'03 ARC Awards

I'm pleased to unveil the winners of this, our second ARC Awards competition. For a refresher, the awards, short for Advancing, Reinvigorating and Cultivating excellence in engineering, is not necessarily a competition about the "best" buildings or designs but about designs and designers that find the right solutions, often by going outside the box.

12/01/2003


I'm pleased to unveil the winners of this, our second ARC Awards competition. For a refresher, the awards, short for Advancing, Reinvigorating and Cultivating excellence in engineering, is not necessarily a competition about the "best" buildings or designs but about designs and designers that find the right solutions, often by going outside the box. Indeed, despite the acronym, the heart of the award is not about words, but actions—engineers taking something from point A to point B by literally and figuratively reaching over given obstacles.

In last year's introduction to the awards, I stated that engineers are often accused of practicing "cookie cutter" design or being afraid to move beyond minimally accepted standards and practices. While in some cases this may be true, we all know that there are plenty of engineers who are not afraid to deviate from the straight line, and we wish to salute them.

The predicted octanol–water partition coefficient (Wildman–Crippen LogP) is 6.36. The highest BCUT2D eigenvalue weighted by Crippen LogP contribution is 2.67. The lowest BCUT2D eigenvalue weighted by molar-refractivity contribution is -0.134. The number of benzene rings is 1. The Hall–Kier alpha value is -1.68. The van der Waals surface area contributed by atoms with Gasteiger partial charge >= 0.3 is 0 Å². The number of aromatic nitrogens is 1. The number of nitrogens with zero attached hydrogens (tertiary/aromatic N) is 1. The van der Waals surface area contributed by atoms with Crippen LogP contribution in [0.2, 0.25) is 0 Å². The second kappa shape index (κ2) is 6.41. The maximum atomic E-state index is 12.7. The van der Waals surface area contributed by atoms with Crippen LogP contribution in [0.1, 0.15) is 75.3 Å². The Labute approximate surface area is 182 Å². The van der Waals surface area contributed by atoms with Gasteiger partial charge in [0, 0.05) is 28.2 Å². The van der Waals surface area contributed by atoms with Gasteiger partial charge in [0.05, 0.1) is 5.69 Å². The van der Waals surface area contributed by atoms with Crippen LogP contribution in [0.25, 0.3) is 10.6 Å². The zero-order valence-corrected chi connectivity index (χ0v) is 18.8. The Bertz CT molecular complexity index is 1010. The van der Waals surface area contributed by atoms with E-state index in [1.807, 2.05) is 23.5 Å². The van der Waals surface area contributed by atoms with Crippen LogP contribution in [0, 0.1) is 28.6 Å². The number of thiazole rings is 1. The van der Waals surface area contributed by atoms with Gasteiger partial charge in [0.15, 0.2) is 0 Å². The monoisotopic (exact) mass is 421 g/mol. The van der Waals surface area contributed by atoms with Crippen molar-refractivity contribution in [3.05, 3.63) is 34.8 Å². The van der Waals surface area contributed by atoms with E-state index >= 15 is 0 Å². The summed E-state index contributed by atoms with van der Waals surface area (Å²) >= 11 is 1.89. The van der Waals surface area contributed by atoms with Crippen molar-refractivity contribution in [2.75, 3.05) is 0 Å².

In choosing this year's winners, ideas seeded at the U.S. Green Building Council's recent GreenBuild conference perhaps took root in our minds, for two of our winners are new projects striving for LEED certification: the San Mateo County Sheriff's Forensic Lab and Affiliated Engineer's new green headquarters in Madison, Wis. Our third winner, the Ellis County Courthouse in Waxahachie, Texas, is a renovation, but an important one, not only for preserving a historic building, but also for how it addresses serious fire protection issues in an older building—something especially important given the fires that struck two unsprinklered Chicago office buildings in recent months.

Back to some ground rules and disclaimers. We asked participants to submit projects for consideration based on a number of criteria: unique building systems; use of new or unusual technologies; energy efficiency; sustainability; system and interdisciplinary integration and interaction; architectural considerations; innovative solutions to various project challenges; and ultimately, a subjective measure—did we feel "wowed?"

We received a number of excellent submissions, and it came down to some of those out-of-the-box solutions to distinguish our winners. The sheriff's lab, for example, not only incorporates solar power, its entire roof is a photovoltaic structure, and much of the building's energy is drawn from this system. Affiliated Engineer's new office is not so different from many other suburban office buildings. In fact, that's its beauty; it's a LEED-caliber building, yet it was delivered for a price comparable to similar offices of its class. Finally, the courthouse project, in a way, is also a tribute to the concept of sustainability in that its rejuvenation means a new courthouse, and the materials, fuels and emissions usually associated with such an undertaking were averted. Furthermore, in this reporter's opinion, it kept a cool looking building on the books. Congratulations to all of our winners!





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